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The United States' alliances with Japan and Australia are the most important bilateral security alliances in the Asia-Pacific. Given the uncertain strategic conditions in the wider region, the relative weight of these relations is bound to increase. While a lot has been written about the alliances, there have been few studies which have attempted to apply a comparative framework to these key relationships. The alliances differ markedly in their various aspects as well as in regard to their strategic environments, but have arguably developed in what might be described as parallel trajectories since the late 1980s. From the perspective of alliance theory, they provide an example of asymmetrical alliance relations during a period of changing systemic structure. I will attempt to assess the development of the alliances after the Cold War with the specific aim of further contributing to the theoretical models of change in security alliances.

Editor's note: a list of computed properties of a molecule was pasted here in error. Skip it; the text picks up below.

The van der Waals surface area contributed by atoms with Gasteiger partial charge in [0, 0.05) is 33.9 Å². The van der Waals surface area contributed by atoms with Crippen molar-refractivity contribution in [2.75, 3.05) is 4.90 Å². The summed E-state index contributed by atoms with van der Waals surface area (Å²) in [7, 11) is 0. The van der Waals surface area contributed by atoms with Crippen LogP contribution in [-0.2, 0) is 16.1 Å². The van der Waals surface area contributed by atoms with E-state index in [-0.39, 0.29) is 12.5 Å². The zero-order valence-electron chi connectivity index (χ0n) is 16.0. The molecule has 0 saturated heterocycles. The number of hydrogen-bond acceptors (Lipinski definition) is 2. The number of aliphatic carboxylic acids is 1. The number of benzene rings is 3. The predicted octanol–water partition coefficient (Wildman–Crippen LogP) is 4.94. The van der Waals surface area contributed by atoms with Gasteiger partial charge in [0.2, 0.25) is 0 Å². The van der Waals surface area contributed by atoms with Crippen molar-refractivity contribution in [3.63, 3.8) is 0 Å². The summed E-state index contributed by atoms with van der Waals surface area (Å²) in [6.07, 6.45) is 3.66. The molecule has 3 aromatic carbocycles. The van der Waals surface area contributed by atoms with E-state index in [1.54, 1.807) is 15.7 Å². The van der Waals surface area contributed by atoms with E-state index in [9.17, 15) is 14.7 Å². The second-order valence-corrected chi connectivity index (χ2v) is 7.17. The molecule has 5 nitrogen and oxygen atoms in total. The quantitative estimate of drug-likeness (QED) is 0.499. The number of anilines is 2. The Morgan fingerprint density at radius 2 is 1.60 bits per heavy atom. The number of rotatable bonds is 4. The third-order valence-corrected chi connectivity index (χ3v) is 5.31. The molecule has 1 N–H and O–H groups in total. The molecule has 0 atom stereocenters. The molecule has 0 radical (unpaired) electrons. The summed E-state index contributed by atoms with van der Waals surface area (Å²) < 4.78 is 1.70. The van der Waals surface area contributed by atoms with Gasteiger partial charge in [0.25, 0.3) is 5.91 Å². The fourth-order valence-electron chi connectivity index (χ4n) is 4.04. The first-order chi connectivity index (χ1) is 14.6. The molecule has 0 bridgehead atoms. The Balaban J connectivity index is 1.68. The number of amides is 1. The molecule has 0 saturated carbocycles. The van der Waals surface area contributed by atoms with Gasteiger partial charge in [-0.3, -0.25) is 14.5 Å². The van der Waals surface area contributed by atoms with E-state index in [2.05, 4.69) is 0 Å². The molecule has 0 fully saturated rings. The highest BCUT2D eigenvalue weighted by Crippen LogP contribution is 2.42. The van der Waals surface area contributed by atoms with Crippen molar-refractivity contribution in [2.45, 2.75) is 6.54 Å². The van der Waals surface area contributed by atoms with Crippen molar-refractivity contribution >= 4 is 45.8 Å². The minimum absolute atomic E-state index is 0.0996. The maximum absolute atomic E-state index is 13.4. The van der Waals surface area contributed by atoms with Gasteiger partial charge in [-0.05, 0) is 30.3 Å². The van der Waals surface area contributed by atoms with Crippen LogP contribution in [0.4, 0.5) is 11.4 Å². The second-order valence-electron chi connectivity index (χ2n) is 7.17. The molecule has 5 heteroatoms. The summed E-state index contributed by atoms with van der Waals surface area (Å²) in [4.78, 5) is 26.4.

Sampo Kemppainen is a currently a PhD Candidate at the National Graduate Institute for Policy Studies in Tokyo. He was originally affiliated with the Finnish Defence Forces, completing his undergraduate education in the Finnish National Defence University. After graduating from the Defence University, he served in the Finnish Defence Force for five years including, most recently, a 10-month tour in Afghanistan in the role of military adviser. Sampo also holds completed bachelor's and master's degrees in International Relations from the University of Helsinki's Department of Political Science.